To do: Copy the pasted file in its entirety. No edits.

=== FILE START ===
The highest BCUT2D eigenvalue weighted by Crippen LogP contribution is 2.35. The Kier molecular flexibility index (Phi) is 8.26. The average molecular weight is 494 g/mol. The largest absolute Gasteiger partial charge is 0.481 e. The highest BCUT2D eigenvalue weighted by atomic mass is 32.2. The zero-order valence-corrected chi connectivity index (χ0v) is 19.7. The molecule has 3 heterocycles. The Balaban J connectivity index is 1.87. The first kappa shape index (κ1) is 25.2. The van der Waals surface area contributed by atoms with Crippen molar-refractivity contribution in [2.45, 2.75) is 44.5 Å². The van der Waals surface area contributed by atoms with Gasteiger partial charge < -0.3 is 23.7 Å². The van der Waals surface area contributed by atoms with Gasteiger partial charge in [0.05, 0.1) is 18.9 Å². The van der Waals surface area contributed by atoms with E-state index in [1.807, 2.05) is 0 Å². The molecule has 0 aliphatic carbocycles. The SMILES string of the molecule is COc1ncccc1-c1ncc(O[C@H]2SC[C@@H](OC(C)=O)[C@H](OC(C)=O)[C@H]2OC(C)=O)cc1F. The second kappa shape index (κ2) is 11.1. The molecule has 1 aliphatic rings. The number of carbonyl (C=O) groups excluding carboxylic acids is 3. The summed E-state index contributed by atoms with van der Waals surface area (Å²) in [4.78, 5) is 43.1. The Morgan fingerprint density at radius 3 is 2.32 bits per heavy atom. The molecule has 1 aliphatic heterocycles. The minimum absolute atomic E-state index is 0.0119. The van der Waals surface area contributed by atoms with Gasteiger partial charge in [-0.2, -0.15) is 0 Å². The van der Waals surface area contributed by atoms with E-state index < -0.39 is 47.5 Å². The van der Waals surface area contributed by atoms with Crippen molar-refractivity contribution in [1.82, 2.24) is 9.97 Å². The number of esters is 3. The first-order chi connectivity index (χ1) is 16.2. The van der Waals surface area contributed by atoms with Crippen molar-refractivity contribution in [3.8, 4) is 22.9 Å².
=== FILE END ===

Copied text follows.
The highest BCUT2D eigenvalue weighted by Crippen LogP contribution is 2.35. The Kier molecular flexibility index (Phi) is 8.26. The average molecular weight is 494 g/mol. The largest absolute Gasteiger partial charge is 0.481 e. The highest BCUT2D eigenvalue weighted by atomic mass is 32.2. The zero-order valence-corrected chi connectivity index (χ0v) is 19.7. The molecule has 3 heterocycles. The Balaban J connectivity index is 1.87. The first kappa shape index (κ1) is 25.2. The van der Waals surface area contributed by atoms with Crippen molar-refractivity contribution in [2.45, 2.75) is 44.5 Å². The van der Waals surface area contributed by atoms with Gasteiger partial charge < -0.3 is 23.7 Å². The van der Waals surface area contributed by atoms with Gasteiger partial charge in [0.05, 0.1) is 18.9 Å². The van der Waals surface area contributed by atoms with E-state index in [1.807, 2.05) is 0 Å². The molecule has 0 aliphatic carbocycles. The SMILES string of the molecule is COc1ncccc1-c1ncc(O[C@H]2SC[C@@H](OC(C)=O)[C@H](OC(C)=O)[C@H]2OC(C)=O)cc1F. The second kappa shape index (κ2) is 11.1. The molecule has 1 aliphatic rings. The number of carbonyl (C=O) groups excluding carboxylic acids is 3. The summed E-state index contributed by atoms with van der Waals surface area (Å²) in [4.78, 5) is 43.1. The Morgan fingerprint density at radius 3 is 2.32 bits per heavy atom. The molecule has 1 aliphatic heterocycles. The minimum absolute atomic E-state index is 0.0119. The van der Waals surface area contributed by atoms with Gasteiger partial charge in [-0.2, -0.15) is 0 Å². The van der Waals surface area contributed by atoms with E-state index < -0.39 is 47.5 Å². The van der Waals surface area contributed by atoms with Crippen molar-refractivity contribution in [1.82, 2.24) is 9.97 Å². The number of esters is 3. The first-order chi connectivity index (χ1) is 16.2. The van der Waals surface area contributed by atoms with Crippen molar-refractivity contribution in [3.8, 4) is 22.9 Å².